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Mortality in dry-cleaning workers: an update.

Authors
Ruder-AM
Source
EPICOH 14th International Conference on Epidemiology in Occupational Health, Herzliya, Israel, October 10-14, 1999. Rome, Italy: International Commission on Occupational Health, 1999 Oct; :86
Link
NIOSHTIC No.
20027173
Abstract
Background: Perchloroethylene (PCE) is a known animal carcinogen and probably human carcinogen to which over one-half million U.S. workers are exposed. This is the third report on a cohort of 1,708 dry-cleaning workers, identified from union records and now followed through 1996. All were exposed to PCE for at least one year before 1960; 625 worked only in shops where PCE was the cleaning solvent. Background: Perchloroethylene (PCE) is a known animal carcinogen and probably human carcinogen to which over one-half million U.S. workers are exposed. This is the third report on a cohort of 1,708 dry-cleaning workers, identified from union records and now followed through 1996. All were exposed to PCE for at least one year before 1960; 625 worked only in shops where PCE was the cleaning solvent. Results: This cohort is experiencing a significant increase in cancer deaths (271 deaths, standardized mortality ratio [SMR] 1.25, 95% confidence interval [CI] 1.11 - 1.41). Deaths from cancer of the tongue (5 deaths, SMR 5.00, CI 1.62-11.68), bladder (10-deaths SMR 2.22, CI 1.06-4.08), esophagus (14 deaths, SMR 2.47, CI 1.35-4.14), intestine (32 deaths, SMR 1.56. CI 1.02-2.29), lung (65 deaths, SMR 1.36, CI 1.05-1.73), and cervix (12 deaths, SMR 1.95, CI 1.00-3.40) were significantly in excess, as were deaths from pneumonia (43 deaths, SMR 1.53, CI 1.07-2.06) and diseases of the stomach and duodenum (11 deaths, SMR 2.33, CI 1.16-4.17). For all cancer deaths, SMRs were higher among those with 20 years or more since first exposure and among those who worked more than five years. Deaths due to accidents (8 deaths, SMR 0.25, CI 0.11-0.50) were significantly decreased. Among those exposed only to PCE (n=625) there were statistically significant excesses for cancer of the tongue (3 deaths, SMR 9.03, CI 1.86-26.39), ischemic heart disease (93 deaths, SMR 1.27, CI 1.02-1.55), and urinary calculi (2 deaths, SMR 16.97, CI 2.05-61.25), and a deficit of deaths due to diseases of the circulatory system (24 deaths, SMR 0.66, CI 0.42-0.97). A significant excess of esophageal cancer was seen among those who worked only with PCE, for more than five years, and whose first exposure was at least 20 years before death: 5 deaths, SMR 6.36, CI 2.05- 15.78). Discussion: The first study of this cohort included deaths through 1982 and reported a statistically significant excess of bladder cancer and excess for several gastrointestinal cancers and cervical cancer. The previous update included deaths through 1990 and reported statistically significant excesses of bladder, esophageal, and intestinal cancer, and the esophagea1 cancer excess (with four deaths) in those who worked only with PCE, for more than five years, and whose first exposure was at least 20 years before death. Those cancers remain in significant excess; deaths from cancers of the tongue, lung, and cervix are now significantly elevated as well. Other cohort studies of dry cleaners have also found excesses of esophageal, intestinal, bladder, and cervical cancer, and for non-cancer respiratory disease and ischemic heart disease. Conclusion: The excess cancer mortality in this cohort has persisted for three decades. Although some of the cancer excess could be attributed to lifestyle choices or socioeconomic factors, a pattern of higher SMRs among those who worked longer, or with more time since first exposure, suggests an occupational association. Such an association could be with another solvent among those who did not work exclusively with PCE, but not among those who did. Cancer incidence, cross-sectional, and prospective studies would help to examine nonfatal diseases and to control for confounding exposures.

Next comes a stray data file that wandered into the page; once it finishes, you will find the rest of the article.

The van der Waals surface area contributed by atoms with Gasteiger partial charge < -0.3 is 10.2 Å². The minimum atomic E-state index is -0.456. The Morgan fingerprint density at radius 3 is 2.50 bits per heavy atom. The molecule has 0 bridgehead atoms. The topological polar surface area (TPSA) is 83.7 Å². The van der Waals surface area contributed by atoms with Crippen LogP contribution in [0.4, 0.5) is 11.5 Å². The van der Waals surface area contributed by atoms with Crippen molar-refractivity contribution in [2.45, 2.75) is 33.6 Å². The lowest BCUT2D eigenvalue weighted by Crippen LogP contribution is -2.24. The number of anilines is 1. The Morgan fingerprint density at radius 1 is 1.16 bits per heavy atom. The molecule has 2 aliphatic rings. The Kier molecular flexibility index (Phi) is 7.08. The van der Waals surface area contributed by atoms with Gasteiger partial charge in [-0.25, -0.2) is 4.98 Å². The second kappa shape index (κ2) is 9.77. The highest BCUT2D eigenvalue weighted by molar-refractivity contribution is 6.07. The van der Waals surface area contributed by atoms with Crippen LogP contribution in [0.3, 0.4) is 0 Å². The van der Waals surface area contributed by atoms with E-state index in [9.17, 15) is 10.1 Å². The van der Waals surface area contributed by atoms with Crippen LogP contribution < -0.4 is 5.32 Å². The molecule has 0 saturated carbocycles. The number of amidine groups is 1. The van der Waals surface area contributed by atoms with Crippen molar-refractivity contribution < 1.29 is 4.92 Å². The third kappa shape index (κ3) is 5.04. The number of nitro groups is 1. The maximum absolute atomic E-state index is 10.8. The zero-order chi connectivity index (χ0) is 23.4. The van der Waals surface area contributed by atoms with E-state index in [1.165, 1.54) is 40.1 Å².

Keywords
Work-environment; Epidemiology; Exposure-limits; Exposure-assessment; Risk-factors; Risk-analysis; Quantitative-analysis; Cancer; Cancer-rates; Statistical-analysis; Mortality-rates; Mortality-data; Mortality-surveys; Cardiovascular-disease; Cardiovascular-system-disease; Cardiovascular-system-disorders; Bladder-cancer; Bladder-disease; Bladder-disorders; Gastrointestinal-system-disorders; Respiratory-system-disorders; Pulmonary-system-disorders; Pulmonary-cancer; Solvents; Reproductive-system-disorders
CAS No.
127-18-4
Publication Date
19991010
Document Type
Conference/Symposia Proceedings; Abstract
Fiscal Year
2000
NTIS Accession No.
NTIS Price
NIOSH Division
DSHEFS
Source Name
EPICOH 14th International Conference on Epidemiology in Occupational Health, Herzliya, Israel, October 10-14, 1999
State
OH
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